A Chapel was Found Under the Madonna Tal-Hniena Church in Qrendi, Malta
Archaeologists unearthed the remains of a chapel dating from the late Middle Ages beneath the floors of Madonna Tal-Ħniena Church in Qrendi, a village in Malta.
The discovery announced by Malta’s Superintendence of Cultural Heritage came as the team completed the first phase of an archaeological study in partnership with the Restoration Directorate.
Madonna Tal-Ħniena (Our Lady of Mercy) was built in Qrendi in 1650 C.E. After falling into disrepair, it was fully restored later in the 17th century, and a sacristy was added to house sacred vessels and vestments.
Despite being deconsecrated when it had fallen into poor condition, locals continued to worship in the intervening years.
The church is filled with ex-voto paintings, which function as religious offerings for divine intervention on such matters as cures for illness and shipwreck rescues.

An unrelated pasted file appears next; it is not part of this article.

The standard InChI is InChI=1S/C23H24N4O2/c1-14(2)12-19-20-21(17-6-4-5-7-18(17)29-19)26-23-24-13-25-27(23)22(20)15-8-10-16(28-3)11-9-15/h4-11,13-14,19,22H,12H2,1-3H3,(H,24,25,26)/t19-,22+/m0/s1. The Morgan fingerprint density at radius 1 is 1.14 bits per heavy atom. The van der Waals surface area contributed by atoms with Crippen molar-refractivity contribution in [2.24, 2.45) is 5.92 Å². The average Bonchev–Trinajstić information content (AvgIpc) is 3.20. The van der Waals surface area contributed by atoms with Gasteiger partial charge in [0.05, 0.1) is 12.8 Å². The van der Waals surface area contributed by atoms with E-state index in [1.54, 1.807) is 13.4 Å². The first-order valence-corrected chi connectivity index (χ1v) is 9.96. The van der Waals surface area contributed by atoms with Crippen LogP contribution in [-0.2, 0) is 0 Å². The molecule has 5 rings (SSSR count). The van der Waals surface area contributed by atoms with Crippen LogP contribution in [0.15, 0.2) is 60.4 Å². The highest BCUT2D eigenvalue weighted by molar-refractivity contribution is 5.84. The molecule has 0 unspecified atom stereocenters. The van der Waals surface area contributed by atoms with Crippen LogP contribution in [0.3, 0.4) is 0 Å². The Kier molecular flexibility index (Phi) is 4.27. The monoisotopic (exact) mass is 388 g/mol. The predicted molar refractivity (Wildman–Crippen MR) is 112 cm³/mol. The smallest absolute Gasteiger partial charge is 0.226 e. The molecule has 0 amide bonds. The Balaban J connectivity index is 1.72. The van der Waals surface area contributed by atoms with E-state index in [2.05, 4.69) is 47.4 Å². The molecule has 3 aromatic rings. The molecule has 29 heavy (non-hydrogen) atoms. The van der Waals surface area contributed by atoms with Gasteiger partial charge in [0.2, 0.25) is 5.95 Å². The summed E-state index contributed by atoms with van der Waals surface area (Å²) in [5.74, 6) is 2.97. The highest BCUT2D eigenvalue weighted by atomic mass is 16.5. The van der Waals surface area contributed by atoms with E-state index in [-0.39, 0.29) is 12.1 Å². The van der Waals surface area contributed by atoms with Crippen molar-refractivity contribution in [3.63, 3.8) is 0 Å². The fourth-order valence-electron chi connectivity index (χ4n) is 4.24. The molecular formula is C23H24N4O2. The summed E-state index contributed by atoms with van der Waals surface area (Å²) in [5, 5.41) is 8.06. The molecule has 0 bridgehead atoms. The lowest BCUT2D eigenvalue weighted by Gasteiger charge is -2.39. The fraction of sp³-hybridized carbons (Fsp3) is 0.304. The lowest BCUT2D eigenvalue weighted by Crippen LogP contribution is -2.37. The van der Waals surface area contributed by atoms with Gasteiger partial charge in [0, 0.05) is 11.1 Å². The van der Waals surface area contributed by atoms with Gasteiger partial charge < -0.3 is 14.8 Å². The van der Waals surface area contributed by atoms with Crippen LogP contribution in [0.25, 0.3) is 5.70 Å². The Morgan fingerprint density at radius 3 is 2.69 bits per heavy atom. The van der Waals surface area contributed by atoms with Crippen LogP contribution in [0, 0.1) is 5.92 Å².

At the main altar, a painting of the Madonna and child shows the pair sitting on the moon surrounded by angels, two of whom are holding a crown above Mary’s head.
Another prominent painting near the church’s main entrance known as Awżiljaturi (helpers) features the 14 saints commonly invoked by the Maltese for protection against various diseases and other misfortunes.
The buried medieval chapel, thought to have been built prior to 1500 C.E., was uncovered after the team removed the Baroque church’s floor tiles. There, they found the surviving walls of an older, smaller structure.
Beneath its foundations, even older archaeological deposits were found, suggesting the site may have been used prior to the Medieval period.
A little more than a half-mile away, the Neolithic temples of Ħaġar Qim and Mnajdra stand along the coastline.